The Supreme Court ruled Thursday against Texas and other Republican-run states trying to knock Obamacare down in the latest test of the law in the nation’s highest court.
The Supreme Court voted 7-2 to overturn an appeal court ruling that overturned the individual mandate provision of the law.
Judge Stephen Breyer, who drafted the court’s opinion, said Texas and the other states that challenged the law have failed to show that it caused them harm. The states have not legally proven their position.
“Neither the individual plaintiffs nor the prosecutors have shown that the injury they suffer or will have suffered is’ largely due to the ‘alleged unlawful conduct’ they complain about,” wrote Breyer.
The decision is a huge victory for the law that former President Barack Obama signed in 2010. Since then, the law has become a crucial element of the country’s health system, responsible for caring for tens of millions of Americans.
President Joe Biden, who was Obama’s vice president when the law was signed, has promised to expand his reach.
The ruling marks the third time Obamacare, officially known as the Affordable Care Act, has survived a Supreme Court appeal. Defenders of the law feared the panel, which now has a 6-3 majority of Republican-appointed judges, would overturn the long-criticized law.
“Every time, in every arena, the Affordable Care Act has prevailed,” said Senate Majority Leader Chuck Schumer, DN.Y., minutes after the recent Senate decision.
“Let me definitely say, the Affordable Care Act won, the Supreme Court ruled, the ACA is here to stay. And now we’re going to try to make it bigger and better,” said Schumer.
“What a day,” he added.
Several conservatives in the court, including presiding judge John Roberts, joined Breyer’s opinion on Thursday. The others who voted with Breyer were Judges Clarence Thomas, Sonia Sotomayor, Elena Kagan, Brett Kavanaugh, and Amy Coney Barrett.
Kavanaugh and Barrett were appointed by former President Donald Trump, whose administration tried unsuccessfully to overthrow Obamacare during his tenure. However, under the 2017 Tax Act, Congress effectively abolished Obamacare’s so-called individual mandate penalties by reducing them to $ 0.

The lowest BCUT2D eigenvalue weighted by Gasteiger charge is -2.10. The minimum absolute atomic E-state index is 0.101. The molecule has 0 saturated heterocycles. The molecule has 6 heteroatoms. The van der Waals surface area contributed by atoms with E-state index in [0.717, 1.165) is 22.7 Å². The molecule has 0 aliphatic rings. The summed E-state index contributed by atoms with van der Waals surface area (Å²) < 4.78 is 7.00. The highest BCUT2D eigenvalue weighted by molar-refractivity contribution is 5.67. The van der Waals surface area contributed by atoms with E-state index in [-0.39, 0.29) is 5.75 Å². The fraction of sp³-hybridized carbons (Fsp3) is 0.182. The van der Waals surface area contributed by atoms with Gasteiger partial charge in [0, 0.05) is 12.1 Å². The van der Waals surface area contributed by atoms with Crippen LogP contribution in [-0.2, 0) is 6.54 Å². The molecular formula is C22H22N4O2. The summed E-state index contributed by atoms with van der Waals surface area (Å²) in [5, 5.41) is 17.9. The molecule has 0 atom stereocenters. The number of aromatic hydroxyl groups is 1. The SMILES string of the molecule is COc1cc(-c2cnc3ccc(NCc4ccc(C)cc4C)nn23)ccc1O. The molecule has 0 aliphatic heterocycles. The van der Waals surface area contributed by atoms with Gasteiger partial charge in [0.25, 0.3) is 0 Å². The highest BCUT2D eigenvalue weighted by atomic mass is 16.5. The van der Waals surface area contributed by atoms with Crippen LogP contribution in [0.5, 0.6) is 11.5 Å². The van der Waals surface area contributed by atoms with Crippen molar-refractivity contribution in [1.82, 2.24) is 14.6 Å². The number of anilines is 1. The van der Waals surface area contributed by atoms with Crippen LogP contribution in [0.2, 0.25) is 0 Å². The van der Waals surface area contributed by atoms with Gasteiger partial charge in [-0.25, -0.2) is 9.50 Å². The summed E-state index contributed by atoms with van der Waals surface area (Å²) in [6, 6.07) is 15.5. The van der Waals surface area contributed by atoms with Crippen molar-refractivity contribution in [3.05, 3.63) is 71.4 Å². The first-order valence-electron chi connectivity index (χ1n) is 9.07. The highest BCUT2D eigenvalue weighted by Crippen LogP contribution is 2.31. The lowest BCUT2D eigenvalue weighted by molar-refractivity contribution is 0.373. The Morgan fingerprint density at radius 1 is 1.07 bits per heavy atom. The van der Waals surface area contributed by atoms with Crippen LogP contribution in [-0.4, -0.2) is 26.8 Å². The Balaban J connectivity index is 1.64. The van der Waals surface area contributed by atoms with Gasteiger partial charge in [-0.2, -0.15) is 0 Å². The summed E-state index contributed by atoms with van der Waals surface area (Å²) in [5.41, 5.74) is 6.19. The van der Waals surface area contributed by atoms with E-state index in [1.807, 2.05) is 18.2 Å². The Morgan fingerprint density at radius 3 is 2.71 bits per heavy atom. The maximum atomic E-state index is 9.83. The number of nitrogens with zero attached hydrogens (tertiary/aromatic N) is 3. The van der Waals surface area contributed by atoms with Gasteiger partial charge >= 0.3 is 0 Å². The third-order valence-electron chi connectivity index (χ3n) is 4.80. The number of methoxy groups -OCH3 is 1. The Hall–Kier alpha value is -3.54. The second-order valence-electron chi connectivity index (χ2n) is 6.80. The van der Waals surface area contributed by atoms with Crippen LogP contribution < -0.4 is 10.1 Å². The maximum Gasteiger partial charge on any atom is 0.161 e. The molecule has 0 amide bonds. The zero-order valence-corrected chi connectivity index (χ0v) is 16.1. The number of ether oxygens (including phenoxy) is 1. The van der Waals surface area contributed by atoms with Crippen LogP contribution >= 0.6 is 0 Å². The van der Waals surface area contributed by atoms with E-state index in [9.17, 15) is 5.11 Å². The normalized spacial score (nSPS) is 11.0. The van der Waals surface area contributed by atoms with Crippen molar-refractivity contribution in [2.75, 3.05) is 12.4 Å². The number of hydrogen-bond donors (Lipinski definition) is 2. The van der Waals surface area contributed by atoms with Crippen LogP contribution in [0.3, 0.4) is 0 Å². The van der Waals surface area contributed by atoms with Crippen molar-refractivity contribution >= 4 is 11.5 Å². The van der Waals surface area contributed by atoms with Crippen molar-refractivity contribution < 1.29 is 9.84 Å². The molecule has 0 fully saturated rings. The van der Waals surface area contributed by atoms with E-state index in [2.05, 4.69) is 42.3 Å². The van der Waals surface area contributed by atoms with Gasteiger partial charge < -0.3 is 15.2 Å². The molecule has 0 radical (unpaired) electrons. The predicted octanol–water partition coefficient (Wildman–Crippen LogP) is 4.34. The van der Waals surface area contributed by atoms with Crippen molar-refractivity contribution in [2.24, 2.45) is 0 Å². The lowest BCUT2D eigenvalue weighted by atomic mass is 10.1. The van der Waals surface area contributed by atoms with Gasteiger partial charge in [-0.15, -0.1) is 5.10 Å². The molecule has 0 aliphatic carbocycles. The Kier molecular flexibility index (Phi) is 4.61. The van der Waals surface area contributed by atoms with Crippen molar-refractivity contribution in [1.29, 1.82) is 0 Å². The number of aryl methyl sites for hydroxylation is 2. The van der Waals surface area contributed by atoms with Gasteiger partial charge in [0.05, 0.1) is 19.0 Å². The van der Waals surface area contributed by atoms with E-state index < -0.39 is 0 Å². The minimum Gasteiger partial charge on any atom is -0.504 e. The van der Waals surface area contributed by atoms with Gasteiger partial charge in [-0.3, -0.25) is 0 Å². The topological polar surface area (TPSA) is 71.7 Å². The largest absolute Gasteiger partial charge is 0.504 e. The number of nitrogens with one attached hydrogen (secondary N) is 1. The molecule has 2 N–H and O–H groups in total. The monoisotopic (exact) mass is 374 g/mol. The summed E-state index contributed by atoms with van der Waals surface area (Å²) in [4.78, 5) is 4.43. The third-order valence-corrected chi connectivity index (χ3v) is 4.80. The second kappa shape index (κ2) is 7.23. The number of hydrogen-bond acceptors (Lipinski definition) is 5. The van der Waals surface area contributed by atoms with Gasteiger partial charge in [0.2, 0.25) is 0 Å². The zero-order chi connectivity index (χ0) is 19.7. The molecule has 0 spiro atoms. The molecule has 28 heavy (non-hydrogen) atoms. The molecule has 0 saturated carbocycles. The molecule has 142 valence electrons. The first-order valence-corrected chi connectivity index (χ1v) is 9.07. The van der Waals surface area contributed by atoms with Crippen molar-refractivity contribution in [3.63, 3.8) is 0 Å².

Texas and more than a dozen other Republican-led states then filed lawsuits, arguing that this change in law made it unconstitutional. The Supreme Court had previously confirmed the mandate under the tax authority of Congress, but the GOP-led states argued that if the penalty was not in place, the tax reason would no longer be valid.
These states, backed by Trump’s Justice Department, argued that the entire Affordable Care Act should be deleted if the individual mandate provision was found to be illegal.
The case went through the federal district court and the U.S. Fifth District Court of Appeals, which agreed the single mandate was unconstitutional. But 20 Democrat-led states, led by California, urged the Supreme Court to overturn the appeals court ruling, arguing that with the mandate reduced to zero, Americans would have a choice of whether or not to take out insurance.
The Supreme Court agreed to hear the case in March 2020.
A Trump spokeswoman did not immediately respond to CNBC’s request to comment on the court’s ruling.
The Democrats had warned at Barrett’s confirmation hearings that they would likely vote on the case that put Obamacare at risk.
Judges Samuel Alito and Neil Gorsuch, both Conservatives, disagreed with the court’s majority opinion.
“Today’s decision is the third part of our epic Affordable Care Act trilogy and follows the same pattern as parts one and two,” wrote Alito in a dissent that Gorsuch joined. “In all three episodes in which the Affordable Care Act was exposed to serious threats, the court delivered an unlikely rescue.”
The White House did not immediately respond to CNBC’s request to comment on the ruling. But numerous Biden administration officials quickly celebrated the decision on Thursday morning on social media.
White House Chief of Staff Ron Klain tweeted, “It’s still a BFD” – an obvious reference to Biden’s infamous hot-mic comment when he signed the bill in 2010 when he whispered to Obama, “This is a big one F —- – Deal. “
“Today is a good day,” tweeted Sabrina Singh, deputy spokeswoman for Vice President Kamala Harris.
White House communications officer Karine Jean-Pierre said the ruling marks the third time Obamacare has survived a appeal in the Supreme Court.